The 5K Rule of Domestic Building 1

Thursday, September 3rd, 2015
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All domestic building work which exceeds $5,000 must be undertaken by a registered building practitioner, including labour and materials.

The requirements for becoming a registered builder in Victoria are quite extensive, and it is no easy feat to pull together all the information needed to submit an application. There are a few variables, but in most instances you need to submit the same amount of information if you are applying for registration to put up gates and fences as you would to build, for example, three townhouses.

Many applicants believe that simply filling out a form with a few attachments is all that is required. However, there are other things to take into account.

The Victorian Building Authority requests certain documentation that falls under legislative requirements together with various additional components to meet the expectation of being not only experienced, but also competent and knowledgeable.

Applicants need to be aware of some of the requirements that may affect their application.

National Police Check Requirement

All applications for registration as a building practitioner must include a completed authorisation for a National Police Check as part of the Building Practitioners Board probity checking requirement.

A 100-point identity check, together with personal details of current and previous addresses and agreement to have a background check is also required.

While driving offences are not usually taken into account, the purpose of the check is to ensure that the applicant has not been involved in any previous cases of serious fraud, assaults, or other crimes of a serious nature. As it is ultimately up to the Building Practitioner’s Board to make a decision as to whether someone is a fit and proper person to hold a Building Practitioner’s Registration, however, this should not stop applicants from submitting their paperwork.


  • The Domestic Building Contracts Act states that any building contract which exceeds $16,000 (previously $12,000), proof must be provided that the contractor holds Home Warranty Insurance for the works to be carried out. Practitioners must provide their client with a copy of the policy and a certificate of currency covering before taking a deposit or any money.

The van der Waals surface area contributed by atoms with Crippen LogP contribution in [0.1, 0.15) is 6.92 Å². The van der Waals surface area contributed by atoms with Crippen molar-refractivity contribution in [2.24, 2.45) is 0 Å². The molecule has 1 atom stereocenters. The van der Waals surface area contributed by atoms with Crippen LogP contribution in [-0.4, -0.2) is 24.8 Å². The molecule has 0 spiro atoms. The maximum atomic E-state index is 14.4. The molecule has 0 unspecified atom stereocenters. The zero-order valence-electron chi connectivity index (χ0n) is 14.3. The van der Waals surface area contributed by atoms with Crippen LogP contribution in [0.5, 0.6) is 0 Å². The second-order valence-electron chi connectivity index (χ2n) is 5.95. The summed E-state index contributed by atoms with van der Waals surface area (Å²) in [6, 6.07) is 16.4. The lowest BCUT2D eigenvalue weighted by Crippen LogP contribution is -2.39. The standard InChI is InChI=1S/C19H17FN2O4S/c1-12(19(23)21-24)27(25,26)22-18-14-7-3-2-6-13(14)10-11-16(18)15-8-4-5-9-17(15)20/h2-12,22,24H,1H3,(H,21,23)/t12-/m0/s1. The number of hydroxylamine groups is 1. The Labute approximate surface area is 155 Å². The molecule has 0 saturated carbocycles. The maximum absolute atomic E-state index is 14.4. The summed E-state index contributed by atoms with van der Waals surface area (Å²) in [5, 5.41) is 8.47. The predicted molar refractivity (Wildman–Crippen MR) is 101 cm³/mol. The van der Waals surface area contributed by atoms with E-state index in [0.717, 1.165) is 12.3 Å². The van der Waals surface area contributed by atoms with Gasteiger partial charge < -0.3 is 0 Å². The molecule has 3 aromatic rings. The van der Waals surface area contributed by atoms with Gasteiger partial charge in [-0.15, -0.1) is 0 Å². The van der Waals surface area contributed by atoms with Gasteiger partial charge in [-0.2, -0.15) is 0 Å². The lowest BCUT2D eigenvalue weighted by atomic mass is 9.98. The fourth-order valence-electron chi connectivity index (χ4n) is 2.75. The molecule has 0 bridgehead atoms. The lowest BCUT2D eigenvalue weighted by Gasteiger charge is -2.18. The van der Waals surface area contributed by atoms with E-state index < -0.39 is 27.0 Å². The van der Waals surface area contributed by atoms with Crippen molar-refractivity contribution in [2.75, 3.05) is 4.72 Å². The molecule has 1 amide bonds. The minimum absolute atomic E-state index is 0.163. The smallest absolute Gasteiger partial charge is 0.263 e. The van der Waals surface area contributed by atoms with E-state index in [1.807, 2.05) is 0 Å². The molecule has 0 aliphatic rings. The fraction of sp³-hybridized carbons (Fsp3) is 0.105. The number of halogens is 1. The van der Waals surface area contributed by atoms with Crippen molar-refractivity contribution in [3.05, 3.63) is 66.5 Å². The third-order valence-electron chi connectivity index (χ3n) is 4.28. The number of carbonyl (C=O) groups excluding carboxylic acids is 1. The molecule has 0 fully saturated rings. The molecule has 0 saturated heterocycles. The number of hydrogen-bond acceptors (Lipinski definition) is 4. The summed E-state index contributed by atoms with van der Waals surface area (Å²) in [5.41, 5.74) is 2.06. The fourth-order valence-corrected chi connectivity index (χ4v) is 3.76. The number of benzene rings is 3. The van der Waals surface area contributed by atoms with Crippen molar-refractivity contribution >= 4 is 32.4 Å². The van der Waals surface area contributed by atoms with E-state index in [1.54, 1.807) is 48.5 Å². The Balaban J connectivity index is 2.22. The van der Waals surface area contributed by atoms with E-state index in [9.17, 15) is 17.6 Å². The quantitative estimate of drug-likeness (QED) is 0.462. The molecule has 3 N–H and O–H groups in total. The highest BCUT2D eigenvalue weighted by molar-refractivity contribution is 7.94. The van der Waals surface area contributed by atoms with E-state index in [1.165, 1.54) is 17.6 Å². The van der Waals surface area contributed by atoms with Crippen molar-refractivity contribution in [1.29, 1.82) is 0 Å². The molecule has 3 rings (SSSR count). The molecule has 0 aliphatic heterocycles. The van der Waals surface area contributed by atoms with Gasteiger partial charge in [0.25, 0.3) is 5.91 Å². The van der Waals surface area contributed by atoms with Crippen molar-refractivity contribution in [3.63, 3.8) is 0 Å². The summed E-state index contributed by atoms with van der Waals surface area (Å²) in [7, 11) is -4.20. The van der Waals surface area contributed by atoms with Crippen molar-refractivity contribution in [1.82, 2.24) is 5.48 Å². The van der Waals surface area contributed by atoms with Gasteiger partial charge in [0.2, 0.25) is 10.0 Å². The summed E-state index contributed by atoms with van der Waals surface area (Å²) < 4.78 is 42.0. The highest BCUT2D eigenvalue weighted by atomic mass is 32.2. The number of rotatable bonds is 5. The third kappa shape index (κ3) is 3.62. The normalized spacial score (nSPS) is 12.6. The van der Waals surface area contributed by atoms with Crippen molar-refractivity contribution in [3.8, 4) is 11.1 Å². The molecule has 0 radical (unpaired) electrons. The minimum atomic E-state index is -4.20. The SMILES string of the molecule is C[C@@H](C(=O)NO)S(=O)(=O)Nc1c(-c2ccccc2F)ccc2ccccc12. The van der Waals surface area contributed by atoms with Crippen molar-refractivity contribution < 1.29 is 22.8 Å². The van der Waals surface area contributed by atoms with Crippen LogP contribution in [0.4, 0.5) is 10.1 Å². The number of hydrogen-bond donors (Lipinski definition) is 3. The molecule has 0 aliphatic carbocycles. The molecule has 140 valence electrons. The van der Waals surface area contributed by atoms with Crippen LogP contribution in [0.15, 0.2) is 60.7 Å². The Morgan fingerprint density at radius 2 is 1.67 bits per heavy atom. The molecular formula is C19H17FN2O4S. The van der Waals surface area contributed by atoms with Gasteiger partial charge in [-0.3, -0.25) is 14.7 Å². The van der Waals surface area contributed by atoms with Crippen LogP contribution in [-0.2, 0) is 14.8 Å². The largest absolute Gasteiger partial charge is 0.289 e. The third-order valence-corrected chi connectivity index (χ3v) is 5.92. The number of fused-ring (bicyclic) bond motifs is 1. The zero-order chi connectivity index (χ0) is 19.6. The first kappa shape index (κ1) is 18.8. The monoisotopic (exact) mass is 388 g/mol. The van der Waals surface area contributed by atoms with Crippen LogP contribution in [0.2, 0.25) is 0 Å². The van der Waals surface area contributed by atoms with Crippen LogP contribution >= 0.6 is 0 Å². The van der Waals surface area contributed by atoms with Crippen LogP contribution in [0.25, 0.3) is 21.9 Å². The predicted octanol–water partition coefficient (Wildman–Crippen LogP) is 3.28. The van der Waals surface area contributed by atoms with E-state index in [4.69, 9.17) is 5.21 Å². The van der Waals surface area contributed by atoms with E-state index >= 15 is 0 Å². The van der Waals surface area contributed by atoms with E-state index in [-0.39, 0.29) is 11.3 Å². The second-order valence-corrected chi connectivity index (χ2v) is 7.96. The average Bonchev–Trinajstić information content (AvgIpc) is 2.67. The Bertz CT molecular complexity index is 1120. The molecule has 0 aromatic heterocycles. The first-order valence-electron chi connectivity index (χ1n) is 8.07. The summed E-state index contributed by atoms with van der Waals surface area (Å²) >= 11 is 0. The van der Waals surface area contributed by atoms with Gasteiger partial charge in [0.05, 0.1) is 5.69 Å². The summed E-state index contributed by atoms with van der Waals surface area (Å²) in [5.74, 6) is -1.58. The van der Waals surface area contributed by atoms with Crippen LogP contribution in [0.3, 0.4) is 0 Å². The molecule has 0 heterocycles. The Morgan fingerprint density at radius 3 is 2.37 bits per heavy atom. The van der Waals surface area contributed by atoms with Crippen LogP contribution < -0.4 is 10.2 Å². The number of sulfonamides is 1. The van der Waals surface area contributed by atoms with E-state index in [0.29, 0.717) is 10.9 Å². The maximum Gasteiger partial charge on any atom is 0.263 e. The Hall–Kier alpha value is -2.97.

• Commercial builders are no longer required to take out Structural Defects insurance,  although it is in their best interests to provide proof of public liability insurance and any other insurances they might hold.
  • For the purposes of obtaining a Domestic Registration, applicants must provide a letter of eligibility. This means that once you have obtained your registration, you are able to take out  insurance for the purposes of carrying out works under the type of registration you have been granted.
  • While every person’s situation is different, generally an applicant must have at least some collateral, for example, property, cars or savings, to be granted a letter of eligibility.
  • An applicant cannot achieve practitioner registration without the letter of eligibility.

To produce and submit a thorough and informative application, applicants need to not only ensure that all the information they submit is thorough, they also need to be aware of the requirements of the competencies for each class they are applying for. As an example, management practices is a requirement for all classes of registration. Many applicants do not perceive themselves to have management skills because they do not see themselves as anything other than ‘being on the tools.’ In actual fact, most people ‘on the tools’ use management skills each day by managing staff, sites, ordering and receiving items, managing their accounting etc. These skills are all management practices and should be highlighted in their application.

Overall, spending time to ensure that the applicant makes all their skill set known to the Building Practitioner’s Board will assist them in providing an application that will tick all the boxes.

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  1. Tim Roberts

    Whilst this may seem like a pain in the backside, most of these requirements reflect simple common sense. You would not, for instance, be a suitable person to engage in a building contract if you had a record of fraud or assault, or if you were not able to get insurance.

    A pain, yes, but a necessary evil in order to ensure adequate consumer protection.